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Thursday, June 23, 2016

SOUTH #INDIA WITH GUEST AUTHOR SUSAN OLEKSIW

A lane in Kovalam, India
Susan Oleksiw writes the Anita Ray series featuring an Indian-American photographer living in her aunt's tourist hotel in South India. She also writes the Mellingham series featuring Chief of Police Joe Silva. Her stories have appeared in Alfred Hitchcock Mystery Magazine and various anthologies. Learn more about Susan and her writing at her website. 

Setting Versus Place

A successful novel comprises a number of elements—character, plot, and setting are the most obvious. In some mysteries, the setting can be more generic than specific, such as a small town without any distinctive geographical or historical features. But setting can be much more than a location for the narrative.

Cara Black sets her series in Paris, and the reader looks forward to exploring one of the arrondissements in each book. Louise Penny sets her series in a small village in Quebec, Canada, and its environs. Sara Paretsky gives us Chicago’s South Side. In each of these series, and many more, the setting becomes a character, enriching the novel with detail and depth.

In any novel that includes setting as more than a generic place, we learn about history, economic climate, the people and their social world, even the way a place smells and looks and feels. This is the ideal for setting in fiction.

The Anita Ray mysteries are set in South India. Since most of my readers never expect to travel there, I try to include details about this world. Anita Ray lives in Hotel Delite, her aunt’s tourist hotel, located in the beach resort of Kovalam. In the evening she strolls along the beach Promenade, past the open-air restaurants with their tables of fresh fish awaiting customers and the smells of Indian curries cooking. She chases a suspect down a dirt lane lined with colorful saris and cloth purses. She takes a narrow path to the edge of the resort area, where the residents live and the old irrigation canals are thick with weeds.

The city of Trivandrum is nearby, and Anita rides the bus or takes an autorickshaw, a three-wheeled vehicle with more noise than power. The resort might grow with a new hotel and more shops, but the real change is happening in the city. When I lived there in 1976, in a flat that was considered to be in the middle of the city, I walked to a bus stop located across the road from a lumberyard. Huge teak tree trunks were piled in the yard. Just past the yard were narrow lanes with one-storied buildings, where advocates (or lawyers) had their offices. Across the street, next to the bus stop, was the courthouse. The lumberyard is gone, the street has sidewalks, and the courthouse was abandoned for almost thirty years. It’s now being refurbished and reopened.

To make sure Anita Ray’s activities make sense, I travel around the city, exploring neighborhoods, checking out restaurants, and searching for quiet lanes where my characters carry out their criminal deeds.

No novel can give a true or full picture of the culture of a foreign country. But I strive to bring the flavor of India (its colors, smells, tastes, and people) into the story, to keep the setting vivid.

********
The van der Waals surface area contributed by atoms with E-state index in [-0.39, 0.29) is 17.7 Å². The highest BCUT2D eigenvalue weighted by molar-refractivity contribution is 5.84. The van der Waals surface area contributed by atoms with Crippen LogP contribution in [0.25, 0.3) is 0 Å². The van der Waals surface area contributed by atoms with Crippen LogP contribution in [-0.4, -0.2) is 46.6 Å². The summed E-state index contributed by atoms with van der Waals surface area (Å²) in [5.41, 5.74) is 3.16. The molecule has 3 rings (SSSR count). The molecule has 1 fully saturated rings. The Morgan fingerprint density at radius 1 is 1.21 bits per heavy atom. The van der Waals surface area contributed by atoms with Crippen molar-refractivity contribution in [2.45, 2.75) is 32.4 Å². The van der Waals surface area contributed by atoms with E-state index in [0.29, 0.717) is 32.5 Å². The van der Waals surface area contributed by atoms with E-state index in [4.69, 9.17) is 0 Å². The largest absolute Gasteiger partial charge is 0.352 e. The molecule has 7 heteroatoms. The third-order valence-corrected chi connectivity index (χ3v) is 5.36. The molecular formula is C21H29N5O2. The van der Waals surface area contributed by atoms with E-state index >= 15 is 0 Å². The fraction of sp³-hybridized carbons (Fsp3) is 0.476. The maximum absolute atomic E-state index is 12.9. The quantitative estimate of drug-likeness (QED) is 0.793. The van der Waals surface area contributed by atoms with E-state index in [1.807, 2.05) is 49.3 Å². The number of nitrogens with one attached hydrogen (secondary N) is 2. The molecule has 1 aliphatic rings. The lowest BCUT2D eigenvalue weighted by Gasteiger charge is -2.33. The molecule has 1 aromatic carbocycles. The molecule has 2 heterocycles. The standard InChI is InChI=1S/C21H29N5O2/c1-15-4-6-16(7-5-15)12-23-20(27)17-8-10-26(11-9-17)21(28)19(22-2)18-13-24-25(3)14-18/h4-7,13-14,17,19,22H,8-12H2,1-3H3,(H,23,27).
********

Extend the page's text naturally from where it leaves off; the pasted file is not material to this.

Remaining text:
When Krishna Calls
An Anita Ray Mystery

In the glorious beauty of a tropical night, a young woman abandons her daughter in the Hotel Delite compound and flees into the darkness. In the morning Anita Ray recognizes the child as the daughter of an employee, but before she can track her down, the police arrive at the hotel looking for her. She is the main suspect in the stabbing death of her husband. This seems impossible to Anita, but so does the discovery that Nisha and her husband were involved with unscrupulous moneylenders from their family's village.

Anita is ready to let the police do their work as she prepares for a one-woman photography show in a prestigious gallery, but fate conspires against her. An accident wrecks her schedule as well as her car. She sets up her camera for one last shot, but it fails to work. When she inspects the camera she finds a piece of paper wrapped around the batteries and someone else's memory card inside.

Whether she likes it or not, Anita is drawn into the frantic search for a young mother and the murky world of moneylenders and debts of honor, a hidden corner of life in South India.

When Krishna Calls asks how far will a woman go for love and family? Anita Ray thinks she knows how Nisha would answer, but before it is all over Anita must also answer that question. How far will she go to protect her family and her home?

8 comments:

Angela Adams said...

Interesting post, and interesting book!

Susan Oleksiw said...

Thanks, Angela. I had a lot of fun writing it.

Susan Oleksiw said...

I want to thank Lois for hosting me today. I'm always delighted to have an opportunity to write about India and Anita Ray.

Pamela S Thibodeaux said...

Great post Susan
Good luck and God's blessings
PamT

Jacqueline Seewald said...

This is an excellent novel. An outstandingly written mystery. I had the privilege of reading an advanced review copy.

Linda Thorne said...

Any mother abandoning her daughter and disappearing is a good hook. The plot sounds thick and interesting.

Earl Staggs said...


Sounds like a good story, Susan, and a good way to get to know what it would feel like to live in India.

Susan Oleksiw said...

Thanks, Pam, for stopping by and for the good wishes.

Thank you for the compliment, Jacquie.

Linda, thank you also for the compliment. I had a lot of fun with the plot.

Yes, Earl, I try to create the flavor of the world in South India, a place I love.

Thank you all for commenting. I'm late with replies because our Internet died before our new service began. Technology is . . . (fill in the blank).